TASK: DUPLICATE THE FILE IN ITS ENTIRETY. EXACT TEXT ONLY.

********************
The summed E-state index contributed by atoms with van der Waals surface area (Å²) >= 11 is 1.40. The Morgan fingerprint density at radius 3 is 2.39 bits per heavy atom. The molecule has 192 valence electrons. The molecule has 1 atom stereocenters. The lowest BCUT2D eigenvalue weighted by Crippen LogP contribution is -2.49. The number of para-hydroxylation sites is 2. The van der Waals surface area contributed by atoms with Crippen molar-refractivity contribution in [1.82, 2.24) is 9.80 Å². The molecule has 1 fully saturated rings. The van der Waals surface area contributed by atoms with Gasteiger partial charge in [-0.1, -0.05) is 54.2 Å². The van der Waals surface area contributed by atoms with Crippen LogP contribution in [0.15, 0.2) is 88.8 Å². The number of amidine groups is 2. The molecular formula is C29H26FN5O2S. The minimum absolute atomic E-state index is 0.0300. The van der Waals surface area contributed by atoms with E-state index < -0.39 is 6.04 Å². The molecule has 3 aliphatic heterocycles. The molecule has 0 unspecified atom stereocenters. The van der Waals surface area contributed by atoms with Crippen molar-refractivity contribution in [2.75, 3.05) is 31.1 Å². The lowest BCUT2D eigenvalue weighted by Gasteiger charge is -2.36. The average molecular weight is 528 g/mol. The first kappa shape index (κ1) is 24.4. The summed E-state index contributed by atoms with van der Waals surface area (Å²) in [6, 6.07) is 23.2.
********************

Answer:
The summed E-state index contributed by atoms with van der Waals surface area (Å²) >= 11 is 1.40. The Morgan fingerprint density at radius 3 is 2.39 bits per heavy atom. The molecule has 192 valence electrons. The molecule has 1 atom stereocenters. The lowest BCUT2D eigenvalue weighted by Crippen LogP contribution is -2.49. The number of para-hydroxylation sites is 2. The van der Waals surface area contributed by atoms with Crippen molar-refractivity contribution in [1.82, 2.24) is 9.80 Å². The molecule has 1 fully saturated rings. The van der Waals surface area contributed by atoms with Gasteiger partial charge in [-0.1, -0.05) is 54.2 Å². The van der Waals surface area contributed by atoms with Crippen LogP contribution in [0.15, 0.2) is 88.8 Å². The number of amidine groups is 2. The molecular formula is C29H26FN5O2S. The minimum absolute atomic E-state index is 0.0300. The van der Waals surface area contributed by atoms with E-state index < -0.39 is 6.04 Å². The molecule has 3 aliphatic heterocycles. The molecule has 0 unspecified atom stereocenters. The van der Waals surface area contributed by atoms with Crippen molar-refractivity contribution in [2.75, 3.05) is 31.1 Å². The lowest BCUT2D eigenvalue weighted by Gasteiger charge is -2.36. The average molecular weight is 528 g/mol. The first kappa shape index (κ1) is 24.4. The summed E-state index contributed by atoms with van der Waals surface area (Å²) in [6, 6.07) is 23.2.